‘Get On Up’ tells James Brown’s story, but softens his edges


James Brown is an icon of 20th century American music; a uniquely singular hitmaker and showstopping performer whose body of work provided the template for soul and funk and set the stage for hip-hop’s emergence. But the man beyond the performer was, like so many gifted artists, a tortured and conflicted soul. And that soul is at the heart of the biopic Get On Up.

Chadwick Boseman, fresh from his acclaimed performance as Jackie Robinson in 2013’s 42, slides into the sequined suits of The Godfather of Soul quite effortlessly here. Boseman captures Brown’s charisma onstage as well as his hard-driving ways offstage: both Brown’s reputation as a taskmaster to his backing band and, to a lesser degree, his tendency to physically abuse the women in his life are filtered through Boseman’s compelling performance.

On the latter subject, director Tate Taylor and writers Jez and John-Henry Butterworth acknowledge Brown’s abusive ways without truly delving into them. A history of watching his mother and father’s abusive relationship is alluded to, but one gets the sense that the filmmakers didn’t want to spend too much time on James’ domestic issues. Nonetheless, Boseman’s scenes with Jill Scott, who plays his second wife Deedee Jenkins, are some of the best in the film; with Scott again proving that she is woefully underrated as an actress.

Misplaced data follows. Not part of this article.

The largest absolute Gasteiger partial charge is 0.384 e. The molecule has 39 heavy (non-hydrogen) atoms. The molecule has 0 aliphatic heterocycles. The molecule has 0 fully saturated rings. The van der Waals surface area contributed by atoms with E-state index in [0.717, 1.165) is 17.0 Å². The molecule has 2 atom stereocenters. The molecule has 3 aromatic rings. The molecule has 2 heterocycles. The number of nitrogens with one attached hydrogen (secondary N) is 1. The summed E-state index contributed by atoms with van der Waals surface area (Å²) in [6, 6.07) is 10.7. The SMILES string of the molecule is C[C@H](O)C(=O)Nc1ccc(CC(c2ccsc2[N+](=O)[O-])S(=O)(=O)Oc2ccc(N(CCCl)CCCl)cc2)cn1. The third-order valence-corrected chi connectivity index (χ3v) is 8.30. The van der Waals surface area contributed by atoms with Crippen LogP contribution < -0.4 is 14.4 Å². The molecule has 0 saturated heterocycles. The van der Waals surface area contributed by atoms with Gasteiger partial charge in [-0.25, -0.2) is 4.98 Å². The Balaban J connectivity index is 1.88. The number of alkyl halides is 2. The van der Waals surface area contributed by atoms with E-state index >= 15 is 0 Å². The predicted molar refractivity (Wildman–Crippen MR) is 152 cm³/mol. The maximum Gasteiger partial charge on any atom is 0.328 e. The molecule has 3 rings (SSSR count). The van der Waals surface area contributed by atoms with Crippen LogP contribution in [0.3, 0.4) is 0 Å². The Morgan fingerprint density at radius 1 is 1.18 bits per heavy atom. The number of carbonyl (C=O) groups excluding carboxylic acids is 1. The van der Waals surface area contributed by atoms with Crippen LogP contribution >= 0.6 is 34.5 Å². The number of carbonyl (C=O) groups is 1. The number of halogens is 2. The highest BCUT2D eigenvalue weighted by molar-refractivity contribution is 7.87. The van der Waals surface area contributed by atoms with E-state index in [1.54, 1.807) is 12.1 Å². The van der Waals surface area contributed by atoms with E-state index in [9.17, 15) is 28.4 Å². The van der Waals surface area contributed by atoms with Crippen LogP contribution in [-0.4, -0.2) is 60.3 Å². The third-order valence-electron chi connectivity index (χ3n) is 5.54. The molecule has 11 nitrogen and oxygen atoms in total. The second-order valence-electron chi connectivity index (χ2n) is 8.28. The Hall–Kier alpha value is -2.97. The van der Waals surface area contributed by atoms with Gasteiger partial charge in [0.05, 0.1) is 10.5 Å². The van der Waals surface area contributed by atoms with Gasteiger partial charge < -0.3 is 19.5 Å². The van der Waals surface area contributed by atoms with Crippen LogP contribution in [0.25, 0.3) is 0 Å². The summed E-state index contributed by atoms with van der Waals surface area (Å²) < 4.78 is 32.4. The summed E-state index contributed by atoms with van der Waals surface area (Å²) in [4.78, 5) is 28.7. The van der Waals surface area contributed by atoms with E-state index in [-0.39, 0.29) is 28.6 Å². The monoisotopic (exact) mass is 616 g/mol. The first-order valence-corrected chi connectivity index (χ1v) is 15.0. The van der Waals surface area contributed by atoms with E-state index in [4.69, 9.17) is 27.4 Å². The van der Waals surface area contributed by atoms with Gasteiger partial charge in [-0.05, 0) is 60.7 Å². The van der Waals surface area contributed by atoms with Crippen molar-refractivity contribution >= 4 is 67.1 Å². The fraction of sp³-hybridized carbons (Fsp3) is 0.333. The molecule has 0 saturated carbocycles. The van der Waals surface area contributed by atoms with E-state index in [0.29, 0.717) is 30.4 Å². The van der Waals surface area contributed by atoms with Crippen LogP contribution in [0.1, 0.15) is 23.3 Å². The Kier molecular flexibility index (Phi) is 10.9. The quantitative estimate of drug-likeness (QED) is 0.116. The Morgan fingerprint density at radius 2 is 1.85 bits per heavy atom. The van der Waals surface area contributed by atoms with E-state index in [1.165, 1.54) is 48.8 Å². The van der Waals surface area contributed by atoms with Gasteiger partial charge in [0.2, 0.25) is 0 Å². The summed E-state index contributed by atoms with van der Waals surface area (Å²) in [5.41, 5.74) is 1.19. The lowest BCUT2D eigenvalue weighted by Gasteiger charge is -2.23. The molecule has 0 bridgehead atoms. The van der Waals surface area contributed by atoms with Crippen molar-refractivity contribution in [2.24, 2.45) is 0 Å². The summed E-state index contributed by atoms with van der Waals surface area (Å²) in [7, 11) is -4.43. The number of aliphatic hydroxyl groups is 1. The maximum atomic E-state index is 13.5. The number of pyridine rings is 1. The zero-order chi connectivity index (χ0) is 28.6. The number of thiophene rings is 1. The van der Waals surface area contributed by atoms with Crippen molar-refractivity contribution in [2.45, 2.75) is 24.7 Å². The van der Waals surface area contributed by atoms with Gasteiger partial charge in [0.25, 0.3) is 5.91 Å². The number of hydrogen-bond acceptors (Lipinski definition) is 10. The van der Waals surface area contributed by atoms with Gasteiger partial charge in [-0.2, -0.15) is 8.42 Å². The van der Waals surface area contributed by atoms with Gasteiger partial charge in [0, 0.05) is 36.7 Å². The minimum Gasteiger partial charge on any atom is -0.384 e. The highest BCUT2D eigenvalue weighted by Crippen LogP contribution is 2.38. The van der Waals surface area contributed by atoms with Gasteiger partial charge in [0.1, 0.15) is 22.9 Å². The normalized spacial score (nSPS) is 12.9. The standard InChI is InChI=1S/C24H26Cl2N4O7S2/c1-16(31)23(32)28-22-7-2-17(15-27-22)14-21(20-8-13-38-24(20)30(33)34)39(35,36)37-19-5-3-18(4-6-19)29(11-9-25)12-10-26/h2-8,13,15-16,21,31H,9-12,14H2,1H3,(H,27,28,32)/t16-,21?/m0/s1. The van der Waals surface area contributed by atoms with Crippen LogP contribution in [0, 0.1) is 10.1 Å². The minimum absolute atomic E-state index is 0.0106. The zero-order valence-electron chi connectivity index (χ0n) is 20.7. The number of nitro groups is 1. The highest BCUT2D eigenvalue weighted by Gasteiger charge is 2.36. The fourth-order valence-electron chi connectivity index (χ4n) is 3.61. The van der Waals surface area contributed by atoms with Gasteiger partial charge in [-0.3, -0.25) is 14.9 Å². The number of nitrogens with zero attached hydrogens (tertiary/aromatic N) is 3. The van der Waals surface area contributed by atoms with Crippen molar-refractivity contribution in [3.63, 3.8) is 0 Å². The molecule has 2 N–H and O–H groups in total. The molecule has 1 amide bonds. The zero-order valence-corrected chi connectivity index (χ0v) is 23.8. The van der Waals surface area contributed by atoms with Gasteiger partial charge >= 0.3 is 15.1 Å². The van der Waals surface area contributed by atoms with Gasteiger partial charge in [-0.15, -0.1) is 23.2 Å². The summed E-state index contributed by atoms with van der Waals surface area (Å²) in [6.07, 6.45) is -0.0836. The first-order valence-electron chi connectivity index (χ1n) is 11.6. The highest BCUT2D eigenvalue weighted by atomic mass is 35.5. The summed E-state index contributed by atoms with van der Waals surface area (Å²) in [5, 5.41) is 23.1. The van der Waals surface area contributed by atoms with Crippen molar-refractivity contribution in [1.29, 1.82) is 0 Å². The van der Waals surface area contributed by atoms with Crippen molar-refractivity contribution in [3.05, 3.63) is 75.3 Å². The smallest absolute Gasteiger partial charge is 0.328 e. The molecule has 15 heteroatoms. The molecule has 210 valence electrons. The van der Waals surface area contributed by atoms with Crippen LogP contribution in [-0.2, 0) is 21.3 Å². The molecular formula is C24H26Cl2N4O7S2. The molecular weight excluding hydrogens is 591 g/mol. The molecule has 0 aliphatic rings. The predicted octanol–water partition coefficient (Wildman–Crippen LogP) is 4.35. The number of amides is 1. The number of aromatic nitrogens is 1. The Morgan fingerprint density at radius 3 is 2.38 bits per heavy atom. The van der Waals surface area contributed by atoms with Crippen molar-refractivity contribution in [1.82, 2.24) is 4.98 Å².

The relationship at the center of the film isn’t a romantic bond, however, but a brotherly one. Brown’s longtime friendship with his bandmate Bobby Byrd is essentially the movie’s heart and soul, with Nelsan Ellis (of “True Blood” fame) providing a noble and nuanced performance as Brown’s most famous sideman.

The filmmakers attempted to shake up the all-too-familiar tropes of the standard big-budget biopic: Boseman as Brown consistently breaks the fourth wall to share his thoughts, the story isn’t told chronologically–which makes for awkward pacing initially; and there isn’t a clear-cut female “lead” per se, though the aforementioned Scott, Octavia Spencer (as the brothel owner who raised James Brown) and Viola Davis (as his absentee biological mother) all give stellar performances in what amounts to relatively little screen time.

Get On Up isn’t quite the high watermark that was Ray, What’s Love Got To Do With It or Walk the Line, but it is a solid introduction for those unfamiliar with James Brown’s legacy and another strong showcase for the talent of Chadwick Boseman.

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